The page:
Aaron Luedtke

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I am a cultural historian of the early United States.  I am primarily focused on the intercultural relations between Indigenous groups and the various peoples of European descent that inhabited the Great Lakes region, particularly in the nineteenth century.

My dissertation will focus on memory and cultural continuity both over space and time.  I explore the birth and early development of Chicago within the changing environment of the southern Great Lakes throughout the nineteenth century.  I seek to understand the various and contesting sources of Indigenous identity during periods of land cession and removal.

I am currently serving as the president of Michigan State University’s Graduate History Association.

I am also co-producing and co-hosting a podcast that should air late 2016 to early 2017.

While working on my MA at Lehigh University, I received a multi-year fellowship to research and produce a documentary film and a website that explores the evolution of the black student voice on Lehigh’s campus, especially in the midst of racial tension.  This documentary is near completion and will be released in the coming months.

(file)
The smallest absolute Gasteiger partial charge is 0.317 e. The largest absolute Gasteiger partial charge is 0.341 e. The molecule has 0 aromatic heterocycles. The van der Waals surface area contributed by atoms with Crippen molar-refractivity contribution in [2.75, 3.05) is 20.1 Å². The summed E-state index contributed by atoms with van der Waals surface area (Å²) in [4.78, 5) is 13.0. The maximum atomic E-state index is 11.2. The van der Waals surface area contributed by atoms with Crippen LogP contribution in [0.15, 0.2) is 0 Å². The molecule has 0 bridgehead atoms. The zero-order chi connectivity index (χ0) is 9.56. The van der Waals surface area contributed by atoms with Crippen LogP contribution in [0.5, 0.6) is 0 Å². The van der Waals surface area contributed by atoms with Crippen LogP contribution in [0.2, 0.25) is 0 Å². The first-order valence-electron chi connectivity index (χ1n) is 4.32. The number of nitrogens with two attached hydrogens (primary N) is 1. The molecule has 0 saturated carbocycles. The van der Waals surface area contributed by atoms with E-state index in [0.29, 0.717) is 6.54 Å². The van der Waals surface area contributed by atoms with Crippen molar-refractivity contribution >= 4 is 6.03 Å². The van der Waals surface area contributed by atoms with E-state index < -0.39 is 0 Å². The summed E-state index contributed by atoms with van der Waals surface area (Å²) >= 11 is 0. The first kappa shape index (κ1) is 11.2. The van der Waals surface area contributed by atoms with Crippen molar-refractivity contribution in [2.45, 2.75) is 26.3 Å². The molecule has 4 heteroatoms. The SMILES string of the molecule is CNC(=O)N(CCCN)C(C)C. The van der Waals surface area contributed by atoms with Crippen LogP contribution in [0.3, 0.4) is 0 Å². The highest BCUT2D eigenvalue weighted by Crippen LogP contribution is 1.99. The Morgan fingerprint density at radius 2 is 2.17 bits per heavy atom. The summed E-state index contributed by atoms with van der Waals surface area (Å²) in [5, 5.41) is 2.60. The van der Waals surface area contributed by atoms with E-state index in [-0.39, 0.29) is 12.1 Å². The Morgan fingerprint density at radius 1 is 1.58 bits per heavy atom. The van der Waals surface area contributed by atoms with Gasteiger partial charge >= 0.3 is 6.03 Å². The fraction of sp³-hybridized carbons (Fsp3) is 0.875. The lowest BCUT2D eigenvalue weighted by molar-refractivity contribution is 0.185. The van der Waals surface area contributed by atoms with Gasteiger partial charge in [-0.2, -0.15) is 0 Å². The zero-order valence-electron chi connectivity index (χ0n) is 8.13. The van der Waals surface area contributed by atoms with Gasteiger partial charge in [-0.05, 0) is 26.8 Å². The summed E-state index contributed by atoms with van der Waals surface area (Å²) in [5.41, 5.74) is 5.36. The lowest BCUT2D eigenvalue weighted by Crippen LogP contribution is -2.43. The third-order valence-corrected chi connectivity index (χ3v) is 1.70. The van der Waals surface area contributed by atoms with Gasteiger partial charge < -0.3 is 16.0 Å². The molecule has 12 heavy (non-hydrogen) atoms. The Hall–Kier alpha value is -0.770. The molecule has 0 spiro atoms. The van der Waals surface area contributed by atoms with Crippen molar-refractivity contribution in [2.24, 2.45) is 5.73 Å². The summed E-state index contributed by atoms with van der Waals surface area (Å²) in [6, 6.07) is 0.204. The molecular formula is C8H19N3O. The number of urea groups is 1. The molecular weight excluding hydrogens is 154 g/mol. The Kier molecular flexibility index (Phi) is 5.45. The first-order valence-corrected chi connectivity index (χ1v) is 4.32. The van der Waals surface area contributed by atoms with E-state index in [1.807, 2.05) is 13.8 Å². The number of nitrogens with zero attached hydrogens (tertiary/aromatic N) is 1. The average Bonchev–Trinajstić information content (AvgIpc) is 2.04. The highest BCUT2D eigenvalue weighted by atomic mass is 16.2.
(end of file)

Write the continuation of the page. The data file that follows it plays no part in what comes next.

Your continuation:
To learn more about that project, visit engineeringequality.cas2.lehigh.edu

Teaching Experience:

ISS 325: War and Revolutions – Teaching Assistant

HST 202: US to 1876 – Teaching Assistant

IAH 201: US and the World – Teaching Assistant

IAH 202: Europe and the World – Teaching Assistant

Luedtke – Curriculum Vitae

 

Year in Program: 2

Adviser: Dr. Susan Sleeper-Smith

Fields of Interest: American History, Ethnohistory, Religion, Native American Studies, History of Memory, The Early American Republic

Office: Old Horticulture, 317

Office Hours: Tuesday, 1:30-3:30

Education: M.A., Lehigh University (2015), B.A., Honors College at Eastern Michigan University (2013)

Email: luedtkea@msu.edu